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WMU admitting first class for air-traffic control program

by Tonya Durlach

Jan. 26, 2011 | WMU News

Photo of Western Michigan University Aviation.
WMU College of Aviation
KALAMAZOO--The latest training initiative for future air-traffic controllers is scheduled to take flight this fall at Western Michigan University's College of Aviation, located at the W.K. Kellogg Airport in Battle Creek, Mich.

Home to the third-largest aviation program in the country, WMU will be admitting a limited number of students into its new air-traffic control program for the 2011-12 academic year. Developed in partnership with the Federal Aviation Administration, the training program is designed to prepare students to report directly to the FAA's Oklahoma City academy and bypass an initial five-week basics course.

WMU was asked to join the FAA's Air Traffic Collegiate Training Initiative network last April, making it one of 36 schools in the nation to offer AT-CTI training--the only one in Michigan. Launched in 1990 by the FAA, AT-CTI aims to help recruit candidates for terminal and air-traffic controller positions. While jobs are not guaranteed to AT-CTI graduates, about 41 percent of FAA new hires over the past five years have attended such a program.

To ensure the future success of its students, WMU is integrating the AT-CTI training with its existing four-year aviation degree programs. This gives graduates of WMU's AT-CTI program the opportunity to follow multiple career paths without returning to the classroom.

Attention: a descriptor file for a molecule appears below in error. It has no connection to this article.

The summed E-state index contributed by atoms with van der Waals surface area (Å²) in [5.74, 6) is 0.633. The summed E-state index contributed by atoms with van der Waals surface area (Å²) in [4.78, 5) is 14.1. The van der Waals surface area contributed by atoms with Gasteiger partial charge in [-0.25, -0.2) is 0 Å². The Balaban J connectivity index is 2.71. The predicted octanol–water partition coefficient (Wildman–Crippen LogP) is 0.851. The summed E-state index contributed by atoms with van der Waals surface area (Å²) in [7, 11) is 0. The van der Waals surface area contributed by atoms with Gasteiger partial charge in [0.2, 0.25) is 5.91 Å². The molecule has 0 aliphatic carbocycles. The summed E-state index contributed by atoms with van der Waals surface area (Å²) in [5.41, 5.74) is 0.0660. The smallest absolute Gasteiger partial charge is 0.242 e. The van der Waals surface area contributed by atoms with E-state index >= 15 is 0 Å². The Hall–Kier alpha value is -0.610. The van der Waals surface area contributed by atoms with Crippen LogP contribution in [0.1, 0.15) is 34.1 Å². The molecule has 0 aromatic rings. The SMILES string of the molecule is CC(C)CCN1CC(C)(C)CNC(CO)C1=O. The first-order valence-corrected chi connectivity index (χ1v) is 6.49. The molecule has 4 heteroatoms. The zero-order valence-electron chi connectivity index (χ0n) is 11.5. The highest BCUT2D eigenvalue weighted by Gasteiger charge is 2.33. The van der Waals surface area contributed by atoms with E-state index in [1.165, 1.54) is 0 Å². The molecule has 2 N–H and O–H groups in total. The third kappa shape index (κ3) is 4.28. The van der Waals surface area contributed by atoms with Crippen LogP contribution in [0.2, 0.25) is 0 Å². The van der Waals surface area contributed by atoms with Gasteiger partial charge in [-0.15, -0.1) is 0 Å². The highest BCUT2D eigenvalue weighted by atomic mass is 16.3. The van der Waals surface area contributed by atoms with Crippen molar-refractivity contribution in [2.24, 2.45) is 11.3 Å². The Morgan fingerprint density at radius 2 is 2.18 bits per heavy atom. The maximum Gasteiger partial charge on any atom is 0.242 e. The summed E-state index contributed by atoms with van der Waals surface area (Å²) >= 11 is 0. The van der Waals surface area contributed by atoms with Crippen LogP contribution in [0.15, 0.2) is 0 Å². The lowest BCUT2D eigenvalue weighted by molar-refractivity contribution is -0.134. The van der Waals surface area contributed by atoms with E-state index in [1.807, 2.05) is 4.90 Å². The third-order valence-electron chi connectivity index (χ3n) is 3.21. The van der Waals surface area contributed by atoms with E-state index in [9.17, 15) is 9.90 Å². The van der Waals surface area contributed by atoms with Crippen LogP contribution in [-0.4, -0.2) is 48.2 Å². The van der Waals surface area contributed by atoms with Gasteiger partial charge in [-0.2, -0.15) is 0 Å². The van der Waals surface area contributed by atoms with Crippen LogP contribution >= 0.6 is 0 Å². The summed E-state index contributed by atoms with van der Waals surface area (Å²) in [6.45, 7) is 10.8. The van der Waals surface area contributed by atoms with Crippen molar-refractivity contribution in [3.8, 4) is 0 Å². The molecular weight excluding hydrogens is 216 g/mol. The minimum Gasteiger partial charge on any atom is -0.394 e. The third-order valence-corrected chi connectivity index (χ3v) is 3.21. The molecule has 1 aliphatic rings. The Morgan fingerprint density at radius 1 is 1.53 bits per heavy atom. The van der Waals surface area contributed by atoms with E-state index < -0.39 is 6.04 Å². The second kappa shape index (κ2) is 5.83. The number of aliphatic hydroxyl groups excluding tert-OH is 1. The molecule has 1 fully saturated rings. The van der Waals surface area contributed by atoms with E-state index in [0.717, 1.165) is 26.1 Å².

Tom Thinnes, manager of aviation recruitment and outreach, says although specialized courses will offer experience in all facets of air-traffic control, WMU plans to focus on training controllers to work in towers, control ground movement and handle local traffic.

The first step in WMU's AT-CTI application process is to gain entry into the University's Aviation Science and Administration or Aviation Flight Science programs. Additional pre-requisites for acceptance may parallel the FAA's hiring criteria for air-traffic controllers, which include U.S. citizenship, a medical exam, security clearance, above-average knowledge in math and science, and a 31-year-old maximum-entry age.

Those who complete the initiative and graduate with an aviation degree from WMU must also pass the FAA pre-employment test for air-traffic controllers and undergo additional training at the administration's air-traffic academy in Oklahoma City to attain their certification.

According to the U.S. Bureau of Labor Statistics, the federal government employs about 90 percent of all air-traffic controllers. In March 2009, the average yearly salary of U.S. air-traffic controllers was $109,000.

For more information about WMU's air-traffic training initiative, including admission requirements, contact Ryan Seiler, lead flight instructor and AT-CTI coordinator, at or (269) 964-6652.